Even so, when I see these other blogs, I feel inspired. I want to look like them and be part of the “cool kids that know how to post on Pinterest” club. I try to learn too many blog tricks at once, play catch up, don’t have the time or the focus to maintain it all because I still have a full time job and a busy life, and then get discouraged and stop. I don’t have a degree in journalism, I barely know how to shoot photos out of Auto mode and I had to Google “SEO” in the last year.
Mostly, I just really love food and always have.
The very basis of this blog started as an extension for my IB Art thesis on the intersection of food and art. I love to cook and explore new ingredients. I love the natural beauty of foods, like how vibrantly colored purple cabbage is, or perfectly ripe summer strawberries. I love how cooking can transform an inedible ingredient into something delicious. And I love to talk about it. Is that what sets me apart? I love the food more than I love the blogging? Starting a Food Blog 101 is all about finding your voice and what makes you unique. How are you going to get people to read YOUR blog over every other one out there? I’m not trying to be successful in the sense of having a bajillion (possible exaggeration) followers or make money, as awesome as that would be. I mostly just like writing into the void about food just because it’s fun for me.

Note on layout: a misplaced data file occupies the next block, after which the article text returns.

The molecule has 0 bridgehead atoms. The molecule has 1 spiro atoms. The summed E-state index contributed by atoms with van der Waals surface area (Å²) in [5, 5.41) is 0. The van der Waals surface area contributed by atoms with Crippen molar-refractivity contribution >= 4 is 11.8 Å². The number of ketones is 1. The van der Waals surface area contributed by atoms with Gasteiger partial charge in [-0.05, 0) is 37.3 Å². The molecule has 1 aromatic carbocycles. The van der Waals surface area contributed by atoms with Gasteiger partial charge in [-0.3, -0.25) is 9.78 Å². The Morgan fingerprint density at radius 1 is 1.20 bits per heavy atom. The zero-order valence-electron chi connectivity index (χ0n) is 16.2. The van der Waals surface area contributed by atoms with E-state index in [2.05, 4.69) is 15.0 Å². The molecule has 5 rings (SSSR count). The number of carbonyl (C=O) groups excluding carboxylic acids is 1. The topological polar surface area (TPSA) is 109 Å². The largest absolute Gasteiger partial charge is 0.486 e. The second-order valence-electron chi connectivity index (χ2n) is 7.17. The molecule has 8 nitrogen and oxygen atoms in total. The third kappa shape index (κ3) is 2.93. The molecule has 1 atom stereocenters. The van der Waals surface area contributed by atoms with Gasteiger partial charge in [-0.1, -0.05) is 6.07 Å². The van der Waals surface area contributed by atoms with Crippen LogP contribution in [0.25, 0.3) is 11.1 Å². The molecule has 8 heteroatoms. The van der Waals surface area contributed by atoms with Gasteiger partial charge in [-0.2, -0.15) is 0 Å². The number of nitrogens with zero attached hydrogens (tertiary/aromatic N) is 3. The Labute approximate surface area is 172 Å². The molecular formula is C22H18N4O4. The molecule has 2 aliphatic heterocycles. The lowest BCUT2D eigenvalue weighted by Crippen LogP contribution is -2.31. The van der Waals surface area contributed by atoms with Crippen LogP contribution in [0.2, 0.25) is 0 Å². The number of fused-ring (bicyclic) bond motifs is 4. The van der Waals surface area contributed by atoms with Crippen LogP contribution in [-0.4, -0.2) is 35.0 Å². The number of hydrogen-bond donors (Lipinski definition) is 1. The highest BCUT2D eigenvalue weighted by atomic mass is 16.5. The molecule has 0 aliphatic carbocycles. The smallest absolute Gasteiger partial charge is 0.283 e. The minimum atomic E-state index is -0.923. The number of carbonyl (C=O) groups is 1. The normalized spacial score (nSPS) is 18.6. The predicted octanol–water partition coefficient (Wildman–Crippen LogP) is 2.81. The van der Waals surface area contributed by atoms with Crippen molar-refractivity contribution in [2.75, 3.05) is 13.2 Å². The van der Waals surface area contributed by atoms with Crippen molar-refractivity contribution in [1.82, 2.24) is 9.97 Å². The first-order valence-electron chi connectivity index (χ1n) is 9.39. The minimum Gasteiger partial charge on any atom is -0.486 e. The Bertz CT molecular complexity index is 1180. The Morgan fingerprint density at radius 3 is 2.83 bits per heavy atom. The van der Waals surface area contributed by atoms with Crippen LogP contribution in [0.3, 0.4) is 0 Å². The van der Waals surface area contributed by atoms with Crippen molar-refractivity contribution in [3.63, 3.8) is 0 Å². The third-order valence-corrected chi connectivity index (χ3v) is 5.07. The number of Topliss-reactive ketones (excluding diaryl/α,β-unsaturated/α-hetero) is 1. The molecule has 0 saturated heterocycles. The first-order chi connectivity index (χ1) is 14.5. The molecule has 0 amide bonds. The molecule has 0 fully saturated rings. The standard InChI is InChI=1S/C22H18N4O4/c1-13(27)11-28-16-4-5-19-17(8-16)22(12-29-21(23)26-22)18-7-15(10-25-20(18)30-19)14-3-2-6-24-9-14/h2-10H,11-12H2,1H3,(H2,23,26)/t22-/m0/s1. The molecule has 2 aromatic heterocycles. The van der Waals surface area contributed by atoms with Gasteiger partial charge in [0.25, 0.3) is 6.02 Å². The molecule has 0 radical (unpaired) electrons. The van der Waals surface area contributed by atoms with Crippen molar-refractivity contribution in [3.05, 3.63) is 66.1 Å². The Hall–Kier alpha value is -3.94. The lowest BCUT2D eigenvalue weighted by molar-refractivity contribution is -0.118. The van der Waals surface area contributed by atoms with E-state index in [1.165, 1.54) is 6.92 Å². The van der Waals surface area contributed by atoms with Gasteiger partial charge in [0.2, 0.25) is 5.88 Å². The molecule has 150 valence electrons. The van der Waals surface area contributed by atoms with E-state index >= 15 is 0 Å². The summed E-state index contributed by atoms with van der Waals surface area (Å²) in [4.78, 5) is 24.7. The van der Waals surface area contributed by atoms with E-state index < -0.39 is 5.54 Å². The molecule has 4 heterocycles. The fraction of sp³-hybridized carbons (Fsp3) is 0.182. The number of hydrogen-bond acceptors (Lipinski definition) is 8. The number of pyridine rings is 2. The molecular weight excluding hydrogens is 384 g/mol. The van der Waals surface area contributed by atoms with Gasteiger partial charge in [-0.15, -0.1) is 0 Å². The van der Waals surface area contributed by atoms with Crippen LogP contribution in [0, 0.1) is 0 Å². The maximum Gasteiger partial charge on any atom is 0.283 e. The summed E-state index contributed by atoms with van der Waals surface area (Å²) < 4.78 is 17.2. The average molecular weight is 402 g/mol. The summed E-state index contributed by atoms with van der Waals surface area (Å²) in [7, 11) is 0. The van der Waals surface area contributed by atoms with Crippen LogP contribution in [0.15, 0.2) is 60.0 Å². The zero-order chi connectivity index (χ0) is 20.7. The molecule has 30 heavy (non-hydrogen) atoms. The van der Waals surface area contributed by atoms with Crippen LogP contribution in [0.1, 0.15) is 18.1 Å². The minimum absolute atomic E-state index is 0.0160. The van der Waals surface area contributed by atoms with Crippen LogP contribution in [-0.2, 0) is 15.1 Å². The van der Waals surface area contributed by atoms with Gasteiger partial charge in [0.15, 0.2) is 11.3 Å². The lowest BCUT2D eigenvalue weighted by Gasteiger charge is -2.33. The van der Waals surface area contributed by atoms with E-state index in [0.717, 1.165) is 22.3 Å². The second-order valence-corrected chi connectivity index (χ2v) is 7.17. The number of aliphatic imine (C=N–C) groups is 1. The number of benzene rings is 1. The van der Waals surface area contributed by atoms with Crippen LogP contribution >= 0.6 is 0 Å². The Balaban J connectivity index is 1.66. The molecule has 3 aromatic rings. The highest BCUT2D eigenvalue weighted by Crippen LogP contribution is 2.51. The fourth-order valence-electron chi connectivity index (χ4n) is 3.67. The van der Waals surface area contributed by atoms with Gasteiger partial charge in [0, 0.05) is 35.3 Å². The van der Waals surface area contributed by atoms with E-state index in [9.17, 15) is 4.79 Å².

Every once in a while a blog surprises me. I recently stumbled across one that I completed related to and genuinely enjoyed reading: Type A Trips. As a type A traveler myself, I was looking for info on a future trip to Maui Cody and I are planning and it wasn’t until a few minutes into reading the Type A Maui guide before realizing how thoughtful and put together it was. I was impressed at the amount of detail included and found myself reading all the way to the end, despite its immense length. Aimee, the author, came across as genuine and her entire blog has a clean layout and great photos. I was inspired. It was a stark contrast to a memory of a post I read from a random Pinterest blog about their steps for writing and publishing a blog post. They mentioned that they sit down and can generally write a post in a day. I couldn’t believe it. One day? How on earth can you get all your words out in just a day? I know that I never could, and never plan to operate like that. I’m definitely more of a type A blogger.